Toyota is reversing course on campaign donations to lawmakers who tried to overturn the election.
The car manufacturer announced Thursday that it will no longer donate to members of Congress who voted against certifying the 2020 election, according to The Detroit News.
Toyota spokesperson Edward Lewis told the newspaper that while “the vast majority” of its 2021 donations went to Democrats and Republicans who supported the certification of the 2020 election, the company understands “that the PAC decision to support select Members of Congress who contested the results troubled some stakeholders.”
We are actively listening to our stakeholders and, at this time, we have decided to stop contributing to those Members of Congress who contested the certification of certain states in the 2020 election.
Lewis may be crediting the change in position to “stakeholders,” but it should be noted that Toyota reversed its policy just hours after the Lincoln Project released a damning video attacking the car company for “lavishing massive campaign donations on Republicans who tried to overturn the 2020 election and who now seek to cover up the January 6th attack on the Capitol.”
After the Jan. 6 insurrection at the U.S. Capitol, dozens of Fortune 500 and other companies, including Nike and Walmart, promised to no longer donate to Republicans who voted to overturn the election results.
Toyota was reportedly one of them, but watchdog group Citizens for Responsibility and Ethics in Washington (CREW) revealed late last month that the car company had donated $55,000 to 37 elected GOP members of Congress after the Capitol riot.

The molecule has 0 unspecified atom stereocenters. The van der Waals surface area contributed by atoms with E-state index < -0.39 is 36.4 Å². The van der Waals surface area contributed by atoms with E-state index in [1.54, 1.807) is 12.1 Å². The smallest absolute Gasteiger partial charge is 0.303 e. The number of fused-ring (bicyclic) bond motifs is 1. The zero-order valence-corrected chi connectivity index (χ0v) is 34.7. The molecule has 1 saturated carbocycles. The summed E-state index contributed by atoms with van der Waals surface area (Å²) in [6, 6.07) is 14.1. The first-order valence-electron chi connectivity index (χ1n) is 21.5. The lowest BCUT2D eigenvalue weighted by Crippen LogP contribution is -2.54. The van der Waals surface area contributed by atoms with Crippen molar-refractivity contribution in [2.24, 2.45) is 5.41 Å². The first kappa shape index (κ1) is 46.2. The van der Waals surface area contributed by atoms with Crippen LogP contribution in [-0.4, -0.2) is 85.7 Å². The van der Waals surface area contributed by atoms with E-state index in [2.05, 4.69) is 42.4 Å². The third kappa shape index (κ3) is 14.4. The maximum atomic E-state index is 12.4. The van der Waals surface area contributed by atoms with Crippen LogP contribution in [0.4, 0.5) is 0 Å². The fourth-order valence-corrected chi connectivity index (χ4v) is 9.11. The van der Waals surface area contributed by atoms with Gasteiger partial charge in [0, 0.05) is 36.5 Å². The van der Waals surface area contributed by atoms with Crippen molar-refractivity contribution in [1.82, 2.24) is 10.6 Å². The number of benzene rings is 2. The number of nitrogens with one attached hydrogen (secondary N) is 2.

Toyota defended its position to Axios.com at the time by saying, “We do not believe it is appropriate to judge members of Congress solely based on their votes on the electoral certification.”
CREW communications director Jordan Libowitz said his group appreciates Toyota’s change of heart, but said it shouldn’t have been necessary.
“We’re thankful that Toyota has seen the light and will stop donating to members of the sedition caucus,” Libowitz told HuffPost. “It shouldn’t take a public pressure campaign to get them to do the right thing, but we’re glad it worked.”
The Lincoln Project now plans to target other corporations donating to these lawmakers, such as Boeing, Koch Industries, Lockheed Martin and others.
“The Lincoln Project will not sit by and watch as companies like Toyota — companies that have benefited from America’s economic strength and freedom — give money to politicians who are working to overthrow that same system,” Lincoln Project co-founder Reed Galen told The Detroit News. “This is no longer a fight between two political parties or entrenched interests. It is no less than a fight to preserve American democracy.”
Toyota’s decision to suspend funding to lawmakers who voted to overturn Americans’ choice for president represents a win for the Lincoln Project after a period of criticism over its practices.
The Lincoln Project was founded in 2019 by Republican “Never Trumpers” George Conway, Steve Schmidt, John Weaver and Rick Wilson with a stated goal of defeating then-President Donald Trump.
In recent months, the PAC has come under increased scrutiny over questions about where millions of dollars in donations went, and sexual harassment allegations against Weaver.
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